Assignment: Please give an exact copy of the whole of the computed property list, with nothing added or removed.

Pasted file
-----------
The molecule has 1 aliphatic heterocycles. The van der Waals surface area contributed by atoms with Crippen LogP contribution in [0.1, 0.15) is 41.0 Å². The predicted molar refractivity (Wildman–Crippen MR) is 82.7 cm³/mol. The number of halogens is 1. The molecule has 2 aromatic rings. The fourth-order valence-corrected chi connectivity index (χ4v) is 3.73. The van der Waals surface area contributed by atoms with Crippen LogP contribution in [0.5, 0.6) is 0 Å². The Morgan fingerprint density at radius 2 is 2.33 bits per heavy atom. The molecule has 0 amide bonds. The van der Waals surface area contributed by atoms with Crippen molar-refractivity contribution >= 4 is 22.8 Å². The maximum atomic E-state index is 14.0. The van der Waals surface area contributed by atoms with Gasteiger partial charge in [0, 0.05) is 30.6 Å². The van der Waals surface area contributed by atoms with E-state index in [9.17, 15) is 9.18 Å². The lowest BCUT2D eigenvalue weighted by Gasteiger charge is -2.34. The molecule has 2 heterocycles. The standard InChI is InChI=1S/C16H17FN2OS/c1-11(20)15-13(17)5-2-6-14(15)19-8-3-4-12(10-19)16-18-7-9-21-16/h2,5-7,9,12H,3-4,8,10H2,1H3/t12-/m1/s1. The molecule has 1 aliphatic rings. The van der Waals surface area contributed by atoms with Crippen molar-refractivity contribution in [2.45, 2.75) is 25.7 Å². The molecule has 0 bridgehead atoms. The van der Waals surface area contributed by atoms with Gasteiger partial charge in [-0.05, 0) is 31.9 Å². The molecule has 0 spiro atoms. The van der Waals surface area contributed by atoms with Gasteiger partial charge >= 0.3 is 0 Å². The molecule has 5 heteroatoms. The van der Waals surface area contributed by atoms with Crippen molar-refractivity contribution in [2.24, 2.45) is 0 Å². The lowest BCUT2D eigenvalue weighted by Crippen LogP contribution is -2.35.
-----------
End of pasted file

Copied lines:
The molecule has 1 aliphatic heterocycles. The van der Waals surface area contributed by atoms with Crippen LogP contribution in [0.1, 0.15) is 41.0 Å². The predicted molar refractivity (Wildman–Crippen MR) is 82.7 cm³/mol. The number of halogens is 1. The molecule has 2 aromatic rings. The fourth-order valence-corrected chi connectivity index (χ4v) is 3.73. The van der Waals surface area contributed by atoms with Crippen LogP contribution in [0.5, 0.6) is 0 Å². The Morgan fingerprint density at radius 2 is 2.33 bits per heavy atom. The molecule has 0 amide bonds. The van der Waals surface area contributed by atoms with Crippen molar-refractivity contribution >= 4 is 22.8 Å². The maximum atomic E-state index is 14.0. The van der Waals surface area contributed by atoms with Gasteiger partial charge in [0, 0.05) is 30.6 Å². The van der Waals surface area contributed by atoms with E-state index in [9.17, 15) is 9.18 Å². The lowest BCUT2D eigenvalue weighted by Gasteiger charge is -2.34. The molecule has 2 heterocycles. The standard InChI is InChI=1S/C16H17FN2OS/c1-11(20)15-13(17)5-2-6-14(15)19-8-3-4-12(10-19)16-18-7-9-21-16/h2,5-7,9,12H,3-4,8,10H2,1H3/t12-/m1/s1. The molecule has 1 aliphatic rings. The van der Waals surface area contributed by atoms with Crippen molar-refractivity contribution in [2.45, 2.75) is 25.7 Å². The molecule has 0 bridgehead atoms. The van der Waals surface area contributed by atoms with Gasteiger partial charge in [-0.05, 0) is 31.9 Å². The molecule has 0 spiro atoms. The van der Waals surface area contributed by atoms with Gasteiger partial charge >= 0.3 is 0 Å². The molecule has 5 heteroatoms. The van der Waals surface area contributed by atoms with Crippen molar-refractivity contribution in [2.24, 2.45) is 0 Å². The lowest BCUT2D eigenvalue weighted by Crippen LogP contribution is -2.35.